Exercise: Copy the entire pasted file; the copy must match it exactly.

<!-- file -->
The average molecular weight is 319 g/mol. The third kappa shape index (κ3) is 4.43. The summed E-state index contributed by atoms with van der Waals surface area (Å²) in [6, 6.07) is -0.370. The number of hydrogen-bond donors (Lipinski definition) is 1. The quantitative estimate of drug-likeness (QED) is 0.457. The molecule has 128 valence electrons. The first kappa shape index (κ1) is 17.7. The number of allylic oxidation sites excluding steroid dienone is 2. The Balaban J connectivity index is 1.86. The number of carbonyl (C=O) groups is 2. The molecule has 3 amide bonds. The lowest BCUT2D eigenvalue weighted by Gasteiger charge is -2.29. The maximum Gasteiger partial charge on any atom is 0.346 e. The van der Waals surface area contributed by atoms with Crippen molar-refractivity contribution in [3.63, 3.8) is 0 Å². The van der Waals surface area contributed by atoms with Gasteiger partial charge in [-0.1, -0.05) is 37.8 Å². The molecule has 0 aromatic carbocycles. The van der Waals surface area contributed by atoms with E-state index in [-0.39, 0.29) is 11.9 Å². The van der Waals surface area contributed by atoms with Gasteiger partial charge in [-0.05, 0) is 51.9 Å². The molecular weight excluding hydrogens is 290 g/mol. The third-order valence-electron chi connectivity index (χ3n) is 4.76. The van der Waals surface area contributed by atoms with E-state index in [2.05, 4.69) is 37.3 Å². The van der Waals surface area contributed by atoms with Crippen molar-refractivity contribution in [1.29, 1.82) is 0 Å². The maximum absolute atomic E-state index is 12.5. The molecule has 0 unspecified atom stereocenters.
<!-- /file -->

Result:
The average molecular weight is 319 g/mol. The third kappa shape index (κ3) is 4.43. The summed E-state index contributed by atoms with van der Waals surface area (Å²) in [6, 6.07) is -0.370. The number of hydrogen-bond donors (Lipinski definition) is 1. The quantitative estimate of drug-likeness (QED) is 0.457. The molecule has 128 valence electrons. The first kappa shape index (κ1) is 17.7. The number of allylic oxidation sites excluding steroid dienone is 2. The Balaban J connectivity index is 1.86. The number of carbonyl (C=O) groups is 2. The molecule has 3 amide bonds. The lowest BCUT2D eigenvalue weighted by Gasteiger charge is -2.29. The maximum Gasteiger partial charge on any atom is 0.346 e. The van der Waals surface area contributed by atoms with Crippen molar-refractivity contribution in [3.63, 3.8) is 0 Å². The van der Waals surface area contributed by atoms with Gasteiger partial charge in [-0.1, -0.05) is 37.8 Å². The molecule has 0 aromatic carbocycles. The van der Waals surface area contributed by atoms with E-state index in [-0.39, 0.29) is 11.9 Å². The van der Waals surface area contributed by atoms with Gasteiger partial charge in [-0.05, 0) is 51.9 Å². The molecular weight excluding hydrogens is 290 g/mol. The third-order valence-electron chi connectivity index (χ3n) is 4.76. The van der Waals surface area contributed by atoms with E-state index in [2.05, 4.69) is 37.3 Å². The van der Waals surface area contributed by atoms with Crippen molar-refractivity contribution in [1.29, 1.82) is 0 Å². The maximum absolute atomic E-state index is 12.5. The molecule has 0 unspecified atom stereocenters.